Hazardous Materials Inventory Statement

Your project may require a Hazardous Materials Inventory Statement (HMIS) in order to be approved by the fire department for occupancy. There are many materials that fall under the hazardous materials definition. Labs, paint shops, retail occupancies with flammable chemicals, car repair shops, warehouses storing chemicals, high tech processes, and more all store hazardous chemicals. The amount and type of material stored, used, or sold needs to be assessed using the HMIS along with other chemical resources. For many jurisdictions, a Hazardous Materials Inventory Statement is required for each building, facility or structure in which hazardous materials are stored. This HMIS is used by your local fire department to determine code compliance and data needed for permit issuance. Knowing what to include on this Inventory Statement can be confusing. For each individual material, you will need to list the following:

1. Hazard class. Common or trade name.
2. Chemical name, major constituents, and concentrations if a mixture.
3. CAS number found in 29 Code of Federal Regulations (C.F.R.)
4. Whether the material is pure or a mixture, and whether the material is a solid, liquid, or gas.
5. Maximum quantity stored at any one time.
6. Storage and use conditions

You will have to complete an inventory line for every material you handle at your building in an aggregate quantity. The HMIS must also include a total quantity for each hazard class based on storage/use conditions. This complete inventory will need to show all materials in all facilities and will need to be quite exhaustive. With TheHazMatApp subscriptions, users can generate a property chemical inventory with all needed information. This inventory will be in a printable excel format, which can be directly submitted to the Authority Having Jurisdiction (AHJ) in your area.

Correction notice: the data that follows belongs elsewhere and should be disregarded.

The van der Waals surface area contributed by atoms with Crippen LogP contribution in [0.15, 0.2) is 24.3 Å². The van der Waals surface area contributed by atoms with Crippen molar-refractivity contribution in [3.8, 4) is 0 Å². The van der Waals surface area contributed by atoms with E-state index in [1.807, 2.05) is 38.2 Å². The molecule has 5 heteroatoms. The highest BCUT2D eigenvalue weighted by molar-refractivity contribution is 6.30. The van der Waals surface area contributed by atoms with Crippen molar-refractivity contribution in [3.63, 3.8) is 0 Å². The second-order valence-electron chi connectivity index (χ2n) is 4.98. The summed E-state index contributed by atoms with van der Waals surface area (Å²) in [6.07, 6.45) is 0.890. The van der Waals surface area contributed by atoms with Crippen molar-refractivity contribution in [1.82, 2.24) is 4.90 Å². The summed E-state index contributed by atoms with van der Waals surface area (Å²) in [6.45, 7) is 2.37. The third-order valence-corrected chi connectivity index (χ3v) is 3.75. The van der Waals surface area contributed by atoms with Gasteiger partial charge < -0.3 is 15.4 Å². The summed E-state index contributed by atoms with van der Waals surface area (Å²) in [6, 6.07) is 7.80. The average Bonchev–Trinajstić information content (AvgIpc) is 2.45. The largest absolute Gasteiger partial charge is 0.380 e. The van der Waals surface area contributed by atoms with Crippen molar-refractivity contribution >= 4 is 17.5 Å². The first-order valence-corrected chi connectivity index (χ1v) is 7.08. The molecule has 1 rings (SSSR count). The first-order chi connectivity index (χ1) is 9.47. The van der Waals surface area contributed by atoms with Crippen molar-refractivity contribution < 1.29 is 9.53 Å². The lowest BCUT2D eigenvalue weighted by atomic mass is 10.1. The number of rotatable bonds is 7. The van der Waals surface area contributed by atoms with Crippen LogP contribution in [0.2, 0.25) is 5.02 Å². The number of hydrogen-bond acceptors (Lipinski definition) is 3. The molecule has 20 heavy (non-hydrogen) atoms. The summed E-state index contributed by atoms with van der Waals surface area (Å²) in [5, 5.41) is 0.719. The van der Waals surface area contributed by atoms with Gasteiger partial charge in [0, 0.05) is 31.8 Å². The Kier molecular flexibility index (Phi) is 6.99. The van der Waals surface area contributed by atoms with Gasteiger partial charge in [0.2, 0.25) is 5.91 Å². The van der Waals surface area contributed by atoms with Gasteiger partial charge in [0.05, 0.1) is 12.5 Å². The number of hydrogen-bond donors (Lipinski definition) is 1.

For example, in the California Code of Regulations, Title 24, Appendix H Hazardous Materials Management Plans and Hazardous Materials Inventory Statements, it is stated that “a separate HMIS shall be provided for each building, including its appurtenant structures, and each exterior facility in which hazardous materials are stored.  The hazardous materials inventory statement shall list, by hazard class, all hazardous materials stored.”

Another example is in the Denver fire department district, where businesses and storage facilities using, handling, dispensing, storing, or producing, hazardous materials are required to contact the Hazardous Materials Unit in the Fire Prevention Division (FPD) to ensure the respective facilities are in compliance with both federal and Denver municipal regulations. FPD's Hazardous Materials Unit manages hazardous materials compliance with specific code requirements for reviews, permits, and inspections.  There are two steps to the hazardous materials application, one that is small in scope and determines whether an HMIS is necessary. The second step will require more information and include a HMIS to decide what type of fire protection and life safety systems will be needed for code compliance and emergency situations.